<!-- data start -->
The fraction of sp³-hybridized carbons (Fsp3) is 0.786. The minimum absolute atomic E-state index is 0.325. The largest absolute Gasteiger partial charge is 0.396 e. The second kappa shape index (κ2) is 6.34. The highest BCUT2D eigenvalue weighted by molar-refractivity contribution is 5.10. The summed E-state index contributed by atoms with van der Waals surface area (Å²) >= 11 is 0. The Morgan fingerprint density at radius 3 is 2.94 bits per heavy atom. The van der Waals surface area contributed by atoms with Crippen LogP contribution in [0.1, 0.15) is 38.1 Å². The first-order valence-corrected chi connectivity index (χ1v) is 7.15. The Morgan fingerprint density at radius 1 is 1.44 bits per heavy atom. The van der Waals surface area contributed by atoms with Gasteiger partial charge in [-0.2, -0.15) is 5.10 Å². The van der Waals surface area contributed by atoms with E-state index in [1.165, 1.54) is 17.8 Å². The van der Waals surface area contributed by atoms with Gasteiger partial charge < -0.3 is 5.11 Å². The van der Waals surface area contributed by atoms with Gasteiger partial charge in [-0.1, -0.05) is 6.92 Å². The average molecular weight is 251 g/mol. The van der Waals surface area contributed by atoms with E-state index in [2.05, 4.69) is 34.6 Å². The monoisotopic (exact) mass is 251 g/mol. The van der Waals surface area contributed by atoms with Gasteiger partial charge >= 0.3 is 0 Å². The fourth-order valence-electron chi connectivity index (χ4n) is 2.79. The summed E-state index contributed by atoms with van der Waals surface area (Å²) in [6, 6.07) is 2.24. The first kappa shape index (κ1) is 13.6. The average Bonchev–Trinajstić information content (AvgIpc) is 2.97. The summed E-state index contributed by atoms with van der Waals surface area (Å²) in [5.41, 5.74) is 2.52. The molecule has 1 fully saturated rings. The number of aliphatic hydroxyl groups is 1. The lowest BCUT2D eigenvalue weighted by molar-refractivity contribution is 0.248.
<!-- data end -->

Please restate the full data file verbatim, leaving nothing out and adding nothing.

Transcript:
The fraction of sp³-hybridized carbons (Fsp3) is 0.786. The minimum absolute atomic E-state index is 0.325. The largest absolute Gasteiger partial charge is 0.396 e. The second kappa shape index (κ2) is 6.34. The highest BCUT2D eigenvalue weighted by molar-refractivity contribution is 5.10. The summed E-state index contributed by atoms with van der Waals surface area (Å²) >= 11 is 0. The Morgan fingerprint density at radius 3 is 2.94 bits per heavy atom. The van der Waals surface area contributed by atoms with Crippen LogP contribution in [0.1, 0.15) is 38.1 Å². The first-order valence-corrected chi connectivity index (χ1v) is 7.15. The Morgan fingerprint density at radius 1 is 1.44 bits per heavy atom. The van der Waals surface area contributed by atoms with Gasteiger partial charge in [-0.2, -0.15) is 5.10 Å². The van der Waals surface area contributed by atoms with E-state index in [1.165, 1.54) is 17.8 Å². The van der Waals surface area contributed by atoms with Gasteiger partial charge < -0.3 is 5.11 Å². The van der Waals surface area contributed by atoms with Gasteiger partial charge in [-0.1, -0.05) is 6.92 Å². The average molecular weight is 251 g/mol. The van der Waals surface area contributed by atoms with E-state index in [2.05, 4.69) is 34.6 Å². The monoisotopic (exact) mass is 251 g/mol. The van der Waals surface area contributed by atoms with Gasteiger partial charge >= 0.3 is 0 Å². The fourth-order valence-electron chi connectivity index (χ4n) is 2.79. The summed E-state index contributed by atoms with van der Waals surface area (Å²) in [6, 6.07) is 2.24. The first kappa shape index (κ1) is 13.6. The average Bonchev–Trinajstić information content (AvgIpc) is 2.97. The summed E-state index contributed by atoms with van der Waals surface area (Å²) in [5.41, 5.74) is 2.52. The molecule has 1 fully saturated rings. The number of aliphatic hydroxyl groups is 1. The lowest BCUT2D eigenvalue weighted by molar-refractivity contribution is 0.248.